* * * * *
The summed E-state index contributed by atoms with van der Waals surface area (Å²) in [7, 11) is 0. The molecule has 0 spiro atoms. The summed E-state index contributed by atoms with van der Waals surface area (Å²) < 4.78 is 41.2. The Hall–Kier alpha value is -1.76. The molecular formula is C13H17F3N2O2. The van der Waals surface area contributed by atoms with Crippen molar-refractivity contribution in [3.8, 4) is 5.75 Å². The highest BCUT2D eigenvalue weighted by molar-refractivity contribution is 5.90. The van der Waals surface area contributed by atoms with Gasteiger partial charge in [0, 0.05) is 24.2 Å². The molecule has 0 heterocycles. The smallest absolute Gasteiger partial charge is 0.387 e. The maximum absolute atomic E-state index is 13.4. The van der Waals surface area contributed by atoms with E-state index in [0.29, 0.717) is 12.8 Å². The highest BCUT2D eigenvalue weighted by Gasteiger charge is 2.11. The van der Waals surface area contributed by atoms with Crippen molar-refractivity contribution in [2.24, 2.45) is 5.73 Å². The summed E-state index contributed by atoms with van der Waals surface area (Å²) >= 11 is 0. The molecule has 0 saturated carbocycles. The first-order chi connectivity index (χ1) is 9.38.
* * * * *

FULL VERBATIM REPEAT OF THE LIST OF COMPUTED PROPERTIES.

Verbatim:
The summed E-state index contributed by atoms with van der Waals surface area (Å²) in [7, 11) is 0. The molecule has 0 spiro atoms. The summed E-state index contributed by atoms with van der Waals surface area (Å²) < 4.78 is 41.2. The Hall–Kier alpha value is -1.76. The molecular formula is C13H17F3N2O2. The van der Waals surface area contributed by atoms with Crippen molar-refractivity contribution in [3.8, 4) is 5.75 Å². The highest BCUT2D eigenvalue weighted by molar-refractivity contribution is 5.90. The van der Waals surface area contributed by atoms with Gasteiger partial charge in [0, 0.05) is 24.2 Å². The molecule has 0 heterocycles. The smallest absolute Gasteiger partial charge is 0.387 e. The maximum absolute atomic E-state index is 13.4. The van der Waals surface area contributed by atoms with E-state index in [0.29, 0.717) is 12.8 Å². The highest BCUT2D eigenvalue weighted by Gasteiger charge is 2.11. The van der Waals surface area contributed by atoms with Crippen molar-refractivity contribution in [2.24, 2.45) is 5.73 Å². The summed E-state index contributed by atoms with van der Waals surface area (Å²) >= 11 is 0. The molecule has 0 saturated carbocycles. The first-order chi connectivity index (χ1) is 9.38.